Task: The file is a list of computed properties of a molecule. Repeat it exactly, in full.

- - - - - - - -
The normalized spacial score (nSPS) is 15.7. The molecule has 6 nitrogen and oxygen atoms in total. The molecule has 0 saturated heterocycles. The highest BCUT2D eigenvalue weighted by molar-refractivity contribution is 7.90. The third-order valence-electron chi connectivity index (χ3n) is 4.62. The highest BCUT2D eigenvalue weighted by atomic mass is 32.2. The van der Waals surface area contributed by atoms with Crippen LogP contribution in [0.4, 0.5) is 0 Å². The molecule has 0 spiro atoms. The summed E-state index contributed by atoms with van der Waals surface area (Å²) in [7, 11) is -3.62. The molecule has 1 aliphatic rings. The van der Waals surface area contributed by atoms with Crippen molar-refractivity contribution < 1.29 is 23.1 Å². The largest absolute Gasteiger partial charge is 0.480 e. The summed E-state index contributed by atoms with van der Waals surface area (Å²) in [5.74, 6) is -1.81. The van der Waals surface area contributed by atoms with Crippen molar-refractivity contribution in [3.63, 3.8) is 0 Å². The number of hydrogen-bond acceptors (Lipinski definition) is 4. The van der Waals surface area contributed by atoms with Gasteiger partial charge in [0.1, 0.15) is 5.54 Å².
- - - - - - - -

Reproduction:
The normalized spacial score (nSPS) is 15.7. The molecule has 6 nitrogen and oxygen atoms in total. The molecule has 0 saturated heterocycles. The highest BCUT2D eigenvalue weighted by molar-refractivity contribution is 7.90. The third-order valence-electron chi connectivity index (χ3n) is 4.62. The highest BCUT2D eigenvalue weighted by atomic mass is 32.2. The van der Waals surface area contributed by atoms with Crippen LogP contribution in [0.4, 0.5) is 0 Å². The molecule has 0 spiro atoms. The summed E-state index contributed by atoms with van der Waals surface area (Å²) in [7, 11) is -3.62. The molecule has 1 aliphatic rings. The van der Waals surface area contributed by atoms with Crippen molar-refractivity contribution < 1.29 is 23.1 Å². The largest absolute Gasteiger partial charge is 0.480 e. The summed E-state index contributed by atoms with van der Waals surface area (Å²) in [5.74, 6) is -1.81. The van der Waals surface area contributed by atoms with Crippen molar-refractivity contribution in [3.63, 3.8) is 0 Å². The number of hydrogen-bond acceptors (Lipinski definition) is 4. The van der Waals surface area contributed by atoms with Gasteiger partial charge in [0.1, 0.15) is 5.54 Å².